WASHINGTON — Charles Bolden presented himself to senators Wednesday as an American success story who overcame racism in the segregated South to become an astronaut, a high-ranking military officer and President Barack Obama's nominee to head NASA.
At his confirmation hearing before the Senate Commerce Committee, the former Marine Corps pilot vowed to help the National Aeronautics and Space Administration regain its luster and romance for young Americans.
"Years ago, when I went to speak in schools and asked, 'How many of you want to be astronauts?' all the hands went up," Bolden said. "Now only two or three hands go up."
Bolden, 62, politely but pointedly rebuffed former President George W. Bush's ambitious plan to land an American on Mars by 2020.
"It's a long way to Mars," Bolden said. "I want to go to Mars. I think everybody wants to go to Mars. (But) Mars is a 20-year venture. . . . I cannot go out and tell a kid, 'I want you to come to work for NASA because we're going to Mars.'"
Bolden said NASA must regain scientific research initiative from Europe, Japan and other nations to help combat global warming and develop cutting-edge technology.
"We have not invested in basic technology," Bolden said. "We have allowed aeronautics to sort of whither on the vine. We have a very talented group of people, but they are an aging workforce. We're going to have to inspire young men and women to come to work for NASA."
Democratic and Republican senators alike hailed Bolden at the hearing, signaling that he likely will gain easy Senate confirmation. He'd be the first African-American to lead the agency.
"The president has chosen very wisely," said Sen. Lindsey Graham, a Republican from Bolden's home state of South Carolina. "(Bolden) is the right man at the right time, with the right skill mix and character. There's no better example of what we can do in America than what General Bolden has achieved."
Sen. Bill Nelson, D-Fla., who was a payload specialist on a January 1986 mission, told of having watched Bolden, as the commander of the Columbia space shuttle, respond coolly to a helium leak warning light during takeoff. Weeks later, the space shuttle Challenger exploded after liftoff, killing all seven of its crew members.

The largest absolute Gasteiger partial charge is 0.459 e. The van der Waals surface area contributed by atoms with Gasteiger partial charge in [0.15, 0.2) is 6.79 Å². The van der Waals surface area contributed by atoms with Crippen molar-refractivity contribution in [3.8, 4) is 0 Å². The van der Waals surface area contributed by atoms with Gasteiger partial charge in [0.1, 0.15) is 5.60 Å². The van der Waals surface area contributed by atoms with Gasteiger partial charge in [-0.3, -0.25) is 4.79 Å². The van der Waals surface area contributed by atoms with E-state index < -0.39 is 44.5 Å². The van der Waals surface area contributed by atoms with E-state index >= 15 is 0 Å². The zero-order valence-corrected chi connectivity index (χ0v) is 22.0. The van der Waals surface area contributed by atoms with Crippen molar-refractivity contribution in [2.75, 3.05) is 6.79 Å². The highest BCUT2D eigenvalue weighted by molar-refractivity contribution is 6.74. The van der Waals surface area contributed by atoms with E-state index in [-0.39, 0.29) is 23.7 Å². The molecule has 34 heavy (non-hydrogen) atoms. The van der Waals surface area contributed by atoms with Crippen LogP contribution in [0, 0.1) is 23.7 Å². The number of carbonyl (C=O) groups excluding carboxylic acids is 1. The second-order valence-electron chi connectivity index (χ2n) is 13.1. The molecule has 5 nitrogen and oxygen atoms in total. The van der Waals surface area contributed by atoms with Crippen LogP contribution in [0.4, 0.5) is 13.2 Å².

Republican Sen. Kay Bailey Hutchison said she was proud that Bolden and his wife, Jackie, moved to her state of Texas, near the Johnson Space Center in Houston.
"He's a Texas resident, and by gosh, I'm going to claim him," Hutchison said. "I am excited about the opportunity to have someone so experienced in so many areas to take on the huge challenge that NASA faces right now."
House Majority Whip Jim Clyburn, a South Carolina Democrat and the highest-ranking African-American member of Congress, made an unusual appearance before the Senate panel to praise Bolden and his family.
Democratic Sen. Jay Rockefeller of West Virginia, the chairman of the Senate Commerce Committee, warned Bolden that, if confirmed, he faces a tough task in helping NASA regain its former stature.
"NASA is not what it used to be," Rockefeller said. "You have all kinds of problems. NASA is not attracting the kinds of people these days as it used to. It is not today the inspiration of a nation. It's drifted, I think that's indisputable."
With the scheduled retirement of the three remaining space shuttles next year, the U.S. faces a five-year gap in launching astronauts into space. Russian spacecraft will shuttle Americans to the international space station until at least 2015, when the next-generation Constellation U.S. manned launches are expected to begin.
Obama has asked Congress for $18.7 billion for NASA's budget next year, a 5 percent increase over current funding. He set up a special commission to help chart its future course.
Nelson, whose state is home to the Kennedy Space Center, indicated that more money will be needed for the space agency to fulfill its broad-ranging space and scientific missions.
"NASA has been starved of funds and given too much to do with too little resources," he said.
No matter how hard the next NASA chief works, Nelson said, he won't be successful without strong presidential support.
"NASA needs a leader, and the only person who can lead America's space program is the president of the United States," Nelson said.
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